The vice-PM Vasile Sova, at the end of the '90's, was selling diplomatic passports to the people who had no rights to receive them. This is stated in the Anatolie Chirilov's blog.
'Today I will talk about Vasile Sova, the 'homeless guy' from the Kozak Government (officially led by Maia Sandu). The 'homeless guy' who was deliberately selling diplomatic passports for everyone.
Vasile Sova returned into the Reintegration field, in which he activated for seven years, being one of the longest-serving Ministries from the communist Government. He served as a Deputy in the PCRM fraction. Until the establishing of the communist governance, the politician had held the vice-Minister of Foreign Affairs function (1995-1998) and Ambassador of the Republic of Moldova in the Chinese Popular Republic (1998-2002).
In the 1996-1998 period, when he was holding the vice-Minister of Foreign Affairs function, he was involved into selling diplomatic passports to the people who had no rights to receive them. The auditors were saying that from a number of 635 diplomatic passports that were meant to be withdrawn from the persons who lost the right to use them, 420 of them weren't withdrawn. The Court also set that Vasile Sova, alongside with another responsible persons, admitted a number of activity infringements in the Central Apparatus of the Minister of Foreign Affairs, as well as the abroad diplomatic missions of the Republic of Moldova. Especially about the wrong management of the public finances, unjustified expenses, purchase of the never-used equipment and the lack of reaction to prevent the abuse admission', mentioned the blogger Anatolie Chirilov.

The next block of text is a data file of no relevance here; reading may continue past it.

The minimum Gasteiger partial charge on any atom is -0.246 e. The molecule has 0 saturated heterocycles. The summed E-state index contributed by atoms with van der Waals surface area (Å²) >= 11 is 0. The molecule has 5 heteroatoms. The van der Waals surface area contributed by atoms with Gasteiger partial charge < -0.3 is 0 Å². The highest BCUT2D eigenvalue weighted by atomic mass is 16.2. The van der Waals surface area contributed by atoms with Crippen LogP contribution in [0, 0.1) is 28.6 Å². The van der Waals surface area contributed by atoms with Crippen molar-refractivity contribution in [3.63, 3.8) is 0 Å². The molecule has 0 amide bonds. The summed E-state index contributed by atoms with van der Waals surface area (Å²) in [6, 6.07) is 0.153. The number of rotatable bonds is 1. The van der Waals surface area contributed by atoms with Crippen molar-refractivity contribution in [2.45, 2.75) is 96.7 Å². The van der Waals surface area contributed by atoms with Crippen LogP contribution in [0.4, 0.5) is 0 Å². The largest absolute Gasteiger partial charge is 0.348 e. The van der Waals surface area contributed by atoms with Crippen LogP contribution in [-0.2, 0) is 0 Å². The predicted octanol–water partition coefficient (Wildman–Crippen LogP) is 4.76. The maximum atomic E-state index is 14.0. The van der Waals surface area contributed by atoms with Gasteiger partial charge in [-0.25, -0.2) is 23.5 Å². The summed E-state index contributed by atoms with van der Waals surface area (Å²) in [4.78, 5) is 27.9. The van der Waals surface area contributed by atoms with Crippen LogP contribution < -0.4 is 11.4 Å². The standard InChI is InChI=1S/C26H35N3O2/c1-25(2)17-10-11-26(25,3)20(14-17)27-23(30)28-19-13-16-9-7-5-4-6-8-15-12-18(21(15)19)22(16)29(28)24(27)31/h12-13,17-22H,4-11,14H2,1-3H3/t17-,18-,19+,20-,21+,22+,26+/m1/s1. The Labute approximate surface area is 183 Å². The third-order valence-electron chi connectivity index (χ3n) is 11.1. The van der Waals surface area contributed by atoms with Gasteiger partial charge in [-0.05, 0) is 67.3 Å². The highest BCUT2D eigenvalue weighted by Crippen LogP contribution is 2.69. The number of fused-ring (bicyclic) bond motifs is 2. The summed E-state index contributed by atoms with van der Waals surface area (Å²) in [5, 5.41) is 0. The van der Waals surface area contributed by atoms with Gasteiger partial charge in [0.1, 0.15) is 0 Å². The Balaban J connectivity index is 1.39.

Also, the blogger Anatolie Chirilov says that 'even if he declares himself the 'poor guy' of the Kozak Government, in the issued report of the Court of Auditors is shown that during his lifetime activity, this man drained enormous amounts of money'.
'In 2010, Vasile Sova, was part of the so-called 'black list of the Civic Initiative for a Clean Parliament', in which a group of journalists have presented more compromised candidates or with integrity problems', pointed out Chirilov.